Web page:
HS2 have closed a works site near the Buckinghamshire village of Steeple Claydon after protesters worked around the clock to peacefully obstruct de-vegetation work due to take place.
Campaign group Anti-HS2 SOC (Save Our Countryside) have been taking the direct action since Monday 29 April, after previous tactics of staging mass demonstrations and delivering a petition with over 2,500 signatures to HS2 headquarters had failed to prevent work beginning.
After a stand-off the workers eventually retreated and Anti-HS2 SOC spokesman Frank Mahon declared “mission accomplished.”
Mr Mahon added: “It's a peaceful protest – we're here to stay.”
True to their word, the group have been ever present on the site.
On Tuesday 7 May, events appeared to reach a climax. Initially HS2 brought their tree and hedge removing vehicles out to the field, apparently intent on continuing the de-vegetation work.
Mr Mahon immediately placed himself in front of the vehicle. When the workers inquired as to whether he intended to stay there, the protester responded “yes.”
The result was that by the end of the day, not only were the vehicles back in their depot, but signs warning road users and pedestrians of the work taking place had been removed.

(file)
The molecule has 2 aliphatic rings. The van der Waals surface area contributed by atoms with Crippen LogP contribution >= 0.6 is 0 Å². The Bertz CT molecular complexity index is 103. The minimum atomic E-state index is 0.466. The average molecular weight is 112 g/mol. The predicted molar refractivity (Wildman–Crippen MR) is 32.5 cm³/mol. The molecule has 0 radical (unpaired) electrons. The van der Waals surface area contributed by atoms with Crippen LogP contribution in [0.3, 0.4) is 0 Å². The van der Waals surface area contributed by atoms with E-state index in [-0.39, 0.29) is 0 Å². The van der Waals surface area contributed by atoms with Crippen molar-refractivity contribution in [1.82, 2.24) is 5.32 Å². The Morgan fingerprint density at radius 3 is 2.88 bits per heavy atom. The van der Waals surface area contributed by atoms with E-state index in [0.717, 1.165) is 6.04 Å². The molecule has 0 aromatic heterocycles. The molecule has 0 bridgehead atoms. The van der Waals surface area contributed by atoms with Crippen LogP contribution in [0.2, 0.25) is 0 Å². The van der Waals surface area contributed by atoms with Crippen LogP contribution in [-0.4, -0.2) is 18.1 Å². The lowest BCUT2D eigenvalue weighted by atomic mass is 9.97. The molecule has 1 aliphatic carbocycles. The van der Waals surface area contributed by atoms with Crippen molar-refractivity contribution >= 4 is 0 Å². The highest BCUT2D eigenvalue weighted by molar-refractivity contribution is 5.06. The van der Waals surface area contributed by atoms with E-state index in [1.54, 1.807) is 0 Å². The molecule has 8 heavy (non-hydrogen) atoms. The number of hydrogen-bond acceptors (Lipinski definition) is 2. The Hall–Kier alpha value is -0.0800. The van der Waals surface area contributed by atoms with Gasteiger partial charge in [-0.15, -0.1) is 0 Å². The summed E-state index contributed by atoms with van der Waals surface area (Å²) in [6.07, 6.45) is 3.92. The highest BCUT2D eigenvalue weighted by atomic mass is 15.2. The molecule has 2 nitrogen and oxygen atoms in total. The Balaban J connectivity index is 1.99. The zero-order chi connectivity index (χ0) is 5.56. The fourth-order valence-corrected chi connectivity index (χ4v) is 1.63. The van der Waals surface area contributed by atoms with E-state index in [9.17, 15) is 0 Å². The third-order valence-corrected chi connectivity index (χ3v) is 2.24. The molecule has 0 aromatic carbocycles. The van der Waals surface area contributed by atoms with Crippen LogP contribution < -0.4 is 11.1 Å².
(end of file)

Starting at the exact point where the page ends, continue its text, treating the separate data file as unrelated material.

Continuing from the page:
On Wednesday morning, a low loader haulage truck was spotted by protesters removing the works vehicles from the site altogether,.
Mr Mahon said: “I believe the site has been shutdown. We've won the battle but we haven't yet won the war.”
We asked HS2 for comment and a spokesperson provided the following statement:
“We understand some communities along the route are concerned about activity in their area and we are working closely with them, and the local council, to minimise the impact of our works.
“HS2 gained Parliamentary permission for works to go ahead in 2017. The works currently being delivered by HS2 Ltd are necessary to build the new railway, and are already supporting over 7,000 jobs through business in the supply chain. Any delay could incur additional cost and would not offer the UK taxpayer value for money.
“We would like to assure people that all our mitigation work complies with environmental standards, and we follow established best practice guidelines.”
We asked Mr Mahon about what the future holds. He indicated that he was unsure but said the group would “maintain low-level vigilence.”
And proving that even victories are not always without regrets, Mr Mahon joked in reference to the regular pastry deliveries that have kept the protesters fed:
“It's bye bye Betty's sausage rolls!”